While it looks like ISC-owned tracks at Kansas, Homestead-Miami and Watkins Glen will be coming off the schedule, at least one (and possibly two) SMI tracks are coming on board.  Without the involvement of SMI, the IZOD IndyCar Series is caught between a rock and a hard place moving forward.

If SMI were not interested in putting the IndyCar product on track, or promoting it, ISC would have the series in a vice when it comes to contract negotiations.  ISC, which works hand-in-hand with NASCAR, could in theory be the death-knell to oval IndyCar racing, were it not for a few independent operators (Iowa, IMS) and SMI.  

At the very least, the IndyCar Series has leverage because of SMI's demonstrated commitment to hosting and marketing IndyCar events.  Moving into 2011 and beyond, that commitment bodes well for the future of the IZOD IndyCar Series.

12 August 2010

Sorting Out Hints in the IndyCar Schedule

The last few days have left plenty of crumbs on the trail towards figuring out the 2011 IZOD IndyCar schedule.  We'll try to start at the beginning and sort through all the breaded goodness that has been sprinkled on the way.

First, we have the excellent interview at
Planet-IRL.com with IndyCar head honcho Randy Bernard.  In his interview with Stephanie, Bernard says:
“I think we’ll be able to release it before August 30th.  There will probably be one or two that we’ll hold because there’s some steps in there that we need to put in place beforehand, and a couple of them will require some board meetings, which would mean it would be into September.  Mid-September, maybe.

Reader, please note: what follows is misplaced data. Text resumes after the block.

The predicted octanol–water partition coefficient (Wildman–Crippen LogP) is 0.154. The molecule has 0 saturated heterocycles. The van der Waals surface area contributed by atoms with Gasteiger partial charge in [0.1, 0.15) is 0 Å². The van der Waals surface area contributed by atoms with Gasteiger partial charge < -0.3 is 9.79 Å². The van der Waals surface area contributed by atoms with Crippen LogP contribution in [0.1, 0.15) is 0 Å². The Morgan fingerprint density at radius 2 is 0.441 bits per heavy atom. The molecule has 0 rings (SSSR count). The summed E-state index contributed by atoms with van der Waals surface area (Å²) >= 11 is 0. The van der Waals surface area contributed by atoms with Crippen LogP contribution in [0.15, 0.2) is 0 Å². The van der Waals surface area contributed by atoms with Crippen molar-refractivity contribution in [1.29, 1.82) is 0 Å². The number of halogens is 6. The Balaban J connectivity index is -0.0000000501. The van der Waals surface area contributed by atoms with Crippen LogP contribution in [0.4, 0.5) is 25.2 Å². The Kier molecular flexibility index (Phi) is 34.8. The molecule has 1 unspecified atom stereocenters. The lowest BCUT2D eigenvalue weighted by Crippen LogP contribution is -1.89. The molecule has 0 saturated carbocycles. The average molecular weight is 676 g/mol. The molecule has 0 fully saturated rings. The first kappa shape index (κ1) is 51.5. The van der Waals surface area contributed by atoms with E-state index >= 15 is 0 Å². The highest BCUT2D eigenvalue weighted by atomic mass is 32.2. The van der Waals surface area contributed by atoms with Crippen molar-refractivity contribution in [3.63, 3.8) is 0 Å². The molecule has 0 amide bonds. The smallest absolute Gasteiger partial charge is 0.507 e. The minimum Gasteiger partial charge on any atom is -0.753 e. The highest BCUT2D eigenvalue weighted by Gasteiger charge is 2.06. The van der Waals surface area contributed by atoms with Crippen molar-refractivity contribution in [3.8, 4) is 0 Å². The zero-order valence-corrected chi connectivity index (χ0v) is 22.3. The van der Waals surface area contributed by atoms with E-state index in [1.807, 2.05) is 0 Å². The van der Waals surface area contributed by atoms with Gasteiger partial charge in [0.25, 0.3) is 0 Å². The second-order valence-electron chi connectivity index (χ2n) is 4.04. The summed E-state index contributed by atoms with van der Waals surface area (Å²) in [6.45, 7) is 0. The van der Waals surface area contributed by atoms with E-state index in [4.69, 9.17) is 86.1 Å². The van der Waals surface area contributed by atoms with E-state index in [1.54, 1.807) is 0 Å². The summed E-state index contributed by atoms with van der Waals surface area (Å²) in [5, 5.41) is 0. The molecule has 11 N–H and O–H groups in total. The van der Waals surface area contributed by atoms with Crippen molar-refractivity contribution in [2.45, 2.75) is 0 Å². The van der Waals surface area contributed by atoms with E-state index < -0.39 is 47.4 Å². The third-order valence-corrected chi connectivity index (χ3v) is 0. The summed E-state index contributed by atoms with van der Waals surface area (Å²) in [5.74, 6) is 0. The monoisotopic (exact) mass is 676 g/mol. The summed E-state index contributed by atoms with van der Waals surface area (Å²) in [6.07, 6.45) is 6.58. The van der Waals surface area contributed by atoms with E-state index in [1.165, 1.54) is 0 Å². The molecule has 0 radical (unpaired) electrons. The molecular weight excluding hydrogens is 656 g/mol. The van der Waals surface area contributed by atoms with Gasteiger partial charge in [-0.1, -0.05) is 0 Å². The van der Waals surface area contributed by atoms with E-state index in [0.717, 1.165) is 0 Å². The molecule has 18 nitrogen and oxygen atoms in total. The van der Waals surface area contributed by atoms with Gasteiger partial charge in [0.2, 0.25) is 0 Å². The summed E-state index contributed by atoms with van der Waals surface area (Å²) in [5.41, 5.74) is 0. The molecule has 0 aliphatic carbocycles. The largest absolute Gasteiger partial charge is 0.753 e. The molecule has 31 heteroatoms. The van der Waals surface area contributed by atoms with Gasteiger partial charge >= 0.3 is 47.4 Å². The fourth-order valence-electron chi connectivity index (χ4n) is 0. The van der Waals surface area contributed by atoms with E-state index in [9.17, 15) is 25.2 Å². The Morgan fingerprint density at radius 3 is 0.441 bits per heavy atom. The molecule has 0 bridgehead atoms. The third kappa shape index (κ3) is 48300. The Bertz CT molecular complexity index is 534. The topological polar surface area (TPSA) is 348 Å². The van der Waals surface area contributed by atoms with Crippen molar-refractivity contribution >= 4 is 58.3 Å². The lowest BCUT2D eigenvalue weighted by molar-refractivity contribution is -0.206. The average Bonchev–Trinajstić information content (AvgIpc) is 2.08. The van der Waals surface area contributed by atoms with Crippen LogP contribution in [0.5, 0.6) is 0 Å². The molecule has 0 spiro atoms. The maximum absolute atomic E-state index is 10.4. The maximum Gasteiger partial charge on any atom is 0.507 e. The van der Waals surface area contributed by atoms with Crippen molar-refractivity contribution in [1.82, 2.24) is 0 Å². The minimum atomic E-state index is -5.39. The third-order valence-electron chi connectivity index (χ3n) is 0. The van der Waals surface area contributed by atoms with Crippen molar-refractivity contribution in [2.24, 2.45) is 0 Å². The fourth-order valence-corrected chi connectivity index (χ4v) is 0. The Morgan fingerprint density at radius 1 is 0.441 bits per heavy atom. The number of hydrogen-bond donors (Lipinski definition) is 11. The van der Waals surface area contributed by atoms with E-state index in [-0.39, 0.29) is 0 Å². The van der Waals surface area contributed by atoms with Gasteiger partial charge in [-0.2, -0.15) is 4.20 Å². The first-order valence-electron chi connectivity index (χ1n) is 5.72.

Always a crafty one, that Bernard.  Leaving himself plenty of room on the release date.  I've got think that the schedule will come out on Labor Day weekend, or in the leadup to Motegi, to try and generate any attention on that race.

Shortly after Mid-Ohio, Bruce Martin mentioned that with the loss of the Kentucky Labor Day date,
Baltimore would probably slide into that date.  Of course, this is all dependent on the Major League Baseball schedule.  Because, apparently people still go to Orioles games.  I was surprised by this development, too.

To add to the confusion, Chicagoland Speedway received a new NASCAR date.  In all likelihood, Chicagoland, along with Kentucky, are headed to the middle of the IndyCar schedule, sometime in June.

The loss of the late August Chicago race has Paul at Planet-IRL.com speculating that
2011 will be the end of IndyCar at the oval, which would be a major loss for the IZOD IndyCar Series.  Hopefully the folks at Chicagoland can look through the ISC-tinted lenses to release that good, exciting, open-wheel racing can sell in the Chicago area.